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    Migraines With Vision Problems and Vertigo

    Many people who get migraines also have problems with their vision as well as dizziness or vertigo along with the headaches.

    These effects can be scary and troubling. But they usually get much better or even disappear with treatment. Lifestyle changes, medications, and complementary therapies can help migraines and their related symptoms.

    Recommended Related to Migraines/Headaches

    What Is Status Migrainosus?

    Migraines are a type of headache that tend to cause other symptoms, too, such as nausea and vision problems. They can last for a few hours to a few days. But a migraine that lasts for more than 72 hours is called status migrainosus. To treat it, you may need to go to the hospital to get help relieving the pain and dehydration from vomiting. A typical migraine can sometimes turn into status migrainosus if: You don’t get treatment early enough after the attack starts. You don’t get the...

    Read the What Is Status Migrainosus? article > >

    Vision Problems

    Before about 2 in 10 migraines, you'll get an aura, which often includes visual symptoms:

    • Blind spots
    • Flashing lights
    • Spots of light
    • Wavy lines in your field of vision

    Vision problems usually start 20 minutes to an hour before the headache. Even if you don't get an aura to warn you, the headache itself may cause vision trouble.

    A retinal migraine causes a variety of visual symptoms, possibly blindness in one eye, before and during the headache. Fortunately, these problems go away with it, but permanent vision loss may be a complication of this type of migraine.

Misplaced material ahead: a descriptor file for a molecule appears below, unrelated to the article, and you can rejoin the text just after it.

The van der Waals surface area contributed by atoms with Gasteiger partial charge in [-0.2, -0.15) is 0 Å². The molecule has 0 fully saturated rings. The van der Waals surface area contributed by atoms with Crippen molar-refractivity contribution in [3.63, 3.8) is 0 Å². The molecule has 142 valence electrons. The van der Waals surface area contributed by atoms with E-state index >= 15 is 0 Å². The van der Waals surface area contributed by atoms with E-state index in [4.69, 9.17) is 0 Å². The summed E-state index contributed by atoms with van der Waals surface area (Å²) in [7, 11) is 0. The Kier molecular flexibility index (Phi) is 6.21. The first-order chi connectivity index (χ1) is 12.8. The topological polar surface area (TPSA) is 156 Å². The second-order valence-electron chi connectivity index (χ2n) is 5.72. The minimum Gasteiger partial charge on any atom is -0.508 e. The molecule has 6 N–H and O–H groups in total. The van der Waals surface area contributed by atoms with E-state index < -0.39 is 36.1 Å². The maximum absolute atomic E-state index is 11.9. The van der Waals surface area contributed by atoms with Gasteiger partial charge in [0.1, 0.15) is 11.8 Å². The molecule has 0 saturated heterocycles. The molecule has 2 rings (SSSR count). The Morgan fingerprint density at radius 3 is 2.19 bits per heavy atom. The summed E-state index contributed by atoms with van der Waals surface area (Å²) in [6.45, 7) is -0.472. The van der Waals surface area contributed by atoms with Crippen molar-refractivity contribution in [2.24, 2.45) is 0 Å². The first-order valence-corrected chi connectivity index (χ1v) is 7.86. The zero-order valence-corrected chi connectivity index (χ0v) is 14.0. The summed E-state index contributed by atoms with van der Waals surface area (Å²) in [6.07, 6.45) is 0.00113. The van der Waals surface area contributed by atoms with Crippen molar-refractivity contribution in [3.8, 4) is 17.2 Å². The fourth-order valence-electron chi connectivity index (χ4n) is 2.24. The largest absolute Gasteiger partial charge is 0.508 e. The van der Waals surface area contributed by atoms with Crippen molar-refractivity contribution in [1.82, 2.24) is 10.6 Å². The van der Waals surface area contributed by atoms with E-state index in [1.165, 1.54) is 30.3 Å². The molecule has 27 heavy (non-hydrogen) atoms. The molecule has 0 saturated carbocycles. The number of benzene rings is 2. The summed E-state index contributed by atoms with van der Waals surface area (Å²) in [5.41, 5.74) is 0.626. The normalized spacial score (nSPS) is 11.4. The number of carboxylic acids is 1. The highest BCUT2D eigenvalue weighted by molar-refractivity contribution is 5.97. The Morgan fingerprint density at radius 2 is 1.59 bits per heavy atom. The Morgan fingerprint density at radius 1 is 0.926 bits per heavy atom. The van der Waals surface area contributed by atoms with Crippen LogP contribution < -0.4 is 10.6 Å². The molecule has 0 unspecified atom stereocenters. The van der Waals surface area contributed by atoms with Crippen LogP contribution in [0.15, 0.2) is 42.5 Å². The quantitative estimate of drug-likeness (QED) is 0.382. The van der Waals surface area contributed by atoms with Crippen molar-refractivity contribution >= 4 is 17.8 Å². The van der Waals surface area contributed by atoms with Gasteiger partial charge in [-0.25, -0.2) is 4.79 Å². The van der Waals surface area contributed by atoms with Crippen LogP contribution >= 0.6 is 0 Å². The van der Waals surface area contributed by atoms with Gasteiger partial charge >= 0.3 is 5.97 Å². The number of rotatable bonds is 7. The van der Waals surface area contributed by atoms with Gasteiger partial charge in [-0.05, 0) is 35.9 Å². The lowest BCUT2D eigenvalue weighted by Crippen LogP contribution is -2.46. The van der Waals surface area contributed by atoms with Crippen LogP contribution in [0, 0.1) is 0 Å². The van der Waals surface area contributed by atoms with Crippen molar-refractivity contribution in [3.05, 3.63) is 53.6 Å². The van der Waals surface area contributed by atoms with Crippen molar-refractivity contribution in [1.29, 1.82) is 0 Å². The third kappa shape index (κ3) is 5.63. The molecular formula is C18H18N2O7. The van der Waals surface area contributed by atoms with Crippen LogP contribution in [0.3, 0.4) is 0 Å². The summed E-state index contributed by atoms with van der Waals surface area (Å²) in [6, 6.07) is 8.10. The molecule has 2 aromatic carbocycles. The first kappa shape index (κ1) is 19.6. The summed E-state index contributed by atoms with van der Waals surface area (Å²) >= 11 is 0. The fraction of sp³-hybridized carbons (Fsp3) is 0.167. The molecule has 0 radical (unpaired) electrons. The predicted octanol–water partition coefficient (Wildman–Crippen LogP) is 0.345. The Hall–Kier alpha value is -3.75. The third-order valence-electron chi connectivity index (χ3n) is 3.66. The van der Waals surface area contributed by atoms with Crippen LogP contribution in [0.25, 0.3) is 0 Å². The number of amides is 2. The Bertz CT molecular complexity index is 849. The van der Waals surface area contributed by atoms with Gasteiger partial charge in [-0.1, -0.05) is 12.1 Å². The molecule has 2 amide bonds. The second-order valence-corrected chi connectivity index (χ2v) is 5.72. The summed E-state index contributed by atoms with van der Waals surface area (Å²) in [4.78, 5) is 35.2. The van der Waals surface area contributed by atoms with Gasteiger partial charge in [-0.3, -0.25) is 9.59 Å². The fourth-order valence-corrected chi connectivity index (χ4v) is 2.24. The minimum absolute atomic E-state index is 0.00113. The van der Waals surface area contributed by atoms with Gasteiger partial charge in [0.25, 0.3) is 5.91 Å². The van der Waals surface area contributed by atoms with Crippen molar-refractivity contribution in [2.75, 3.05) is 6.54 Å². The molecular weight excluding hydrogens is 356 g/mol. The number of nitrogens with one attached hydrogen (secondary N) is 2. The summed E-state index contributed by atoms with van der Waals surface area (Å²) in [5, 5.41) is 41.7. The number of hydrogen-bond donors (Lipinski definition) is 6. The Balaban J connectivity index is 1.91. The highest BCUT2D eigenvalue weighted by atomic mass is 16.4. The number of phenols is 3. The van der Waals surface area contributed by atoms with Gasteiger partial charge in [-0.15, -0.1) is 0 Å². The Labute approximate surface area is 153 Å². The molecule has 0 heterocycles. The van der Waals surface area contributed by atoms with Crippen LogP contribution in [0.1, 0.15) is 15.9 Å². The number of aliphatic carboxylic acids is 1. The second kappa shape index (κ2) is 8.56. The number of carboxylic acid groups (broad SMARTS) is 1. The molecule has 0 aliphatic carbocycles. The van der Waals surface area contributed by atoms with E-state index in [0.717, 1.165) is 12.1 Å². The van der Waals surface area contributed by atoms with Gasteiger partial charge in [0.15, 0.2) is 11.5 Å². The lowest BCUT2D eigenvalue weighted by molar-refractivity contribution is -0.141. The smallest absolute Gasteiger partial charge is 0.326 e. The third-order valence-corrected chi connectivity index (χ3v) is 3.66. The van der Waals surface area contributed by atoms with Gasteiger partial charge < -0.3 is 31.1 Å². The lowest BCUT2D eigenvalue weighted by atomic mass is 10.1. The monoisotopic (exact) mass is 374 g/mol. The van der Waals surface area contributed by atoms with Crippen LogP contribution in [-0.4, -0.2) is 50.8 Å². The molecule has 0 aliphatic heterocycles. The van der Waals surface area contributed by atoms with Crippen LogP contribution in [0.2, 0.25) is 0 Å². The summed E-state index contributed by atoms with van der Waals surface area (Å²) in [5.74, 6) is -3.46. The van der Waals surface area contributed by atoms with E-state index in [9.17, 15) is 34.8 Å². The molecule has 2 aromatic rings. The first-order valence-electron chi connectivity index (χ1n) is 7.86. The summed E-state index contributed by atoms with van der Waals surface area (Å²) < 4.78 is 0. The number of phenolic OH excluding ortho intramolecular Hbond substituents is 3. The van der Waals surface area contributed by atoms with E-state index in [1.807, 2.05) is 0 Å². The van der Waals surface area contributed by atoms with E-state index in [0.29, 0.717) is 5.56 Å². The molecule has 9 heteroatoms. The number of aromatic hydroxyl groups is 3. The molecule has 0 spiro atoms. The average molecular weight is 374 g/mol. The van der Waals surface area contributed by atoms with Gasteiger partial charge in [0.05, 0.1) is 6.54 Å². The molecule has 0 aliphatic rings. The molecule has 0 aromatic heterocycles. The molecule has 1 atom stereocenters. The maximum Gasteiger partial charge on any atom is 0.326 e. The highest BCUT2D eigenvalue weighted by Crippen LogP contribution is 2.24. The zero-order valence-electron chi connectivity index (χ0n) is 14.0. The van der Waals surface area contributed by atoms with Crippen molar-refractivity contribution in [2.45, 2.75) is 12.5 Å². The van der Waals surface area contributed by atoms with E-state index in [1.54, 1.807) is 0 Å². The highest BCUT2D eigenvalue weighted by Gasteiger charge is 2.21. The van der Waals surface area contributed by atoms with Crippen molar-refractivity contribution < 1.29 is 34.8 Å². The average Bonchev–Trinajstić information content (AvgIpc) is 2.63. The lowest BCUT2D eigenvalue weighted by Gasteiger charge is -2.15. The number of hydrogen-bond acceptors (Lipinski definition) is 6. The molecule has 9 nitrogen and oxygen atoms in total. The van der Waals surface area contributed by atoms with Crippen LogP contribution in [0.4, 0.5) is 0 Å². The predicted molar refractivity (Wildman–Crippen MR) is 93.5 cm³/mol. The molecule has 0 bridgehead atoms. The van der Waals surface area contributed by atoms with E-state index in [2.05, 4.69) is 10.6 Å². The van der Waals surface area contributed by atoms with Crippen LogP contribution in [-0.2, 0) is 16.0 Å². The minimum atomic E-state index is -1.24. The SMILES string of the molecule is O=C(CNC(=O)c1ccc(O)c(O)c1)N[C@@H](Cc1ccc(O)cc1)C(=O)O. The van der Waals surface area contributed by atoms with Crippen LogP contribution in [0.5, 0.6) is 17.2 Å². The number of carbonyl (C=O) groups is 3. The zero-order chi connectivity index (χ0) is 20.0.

Other serious conditions, such as optic nerve problems or a tear in the arteries that supply blood to your brain, can also cause one-sided blindness. See your doctor as soon as you can to rule them out.

    Vertigo and Dizziness

    Migraines are one of the leading causes of dizziness. More than one-fourth of the people in the U.S. who have migraines get this uncomfortable symptom. Dizziness and vertigo are more common when you have migraines with aura.

    You may feel lightheaded or unsteady -- vertigo makes it seem like the room is spinning. It may happen before or at the same time as the headache. Sometimes you won't get a headache at all. The symptoms may last anywhere from a few seconds to days.

    The sensations are actually related to your inner ear. In fact, some people who have vertigo with their migraines also have other ear and hearing problems such as sound sensitivity and ringing in their ears.

    A basilar-type migraine is the most likely to cause vertigo. It's also likely to cause ringing in the ears, hearing loss, and coordination difficulties.

    Some people who have migraine-related vertigo don't get this symptom until several years after their headache episodes begin.

    Doctors have a hard time diagnosing vertigo caused by migraine. That's because people who have these headaches often have other conditions that may cause dizziness, too, including anxiety, depression, and low blood pressure related to their body position.

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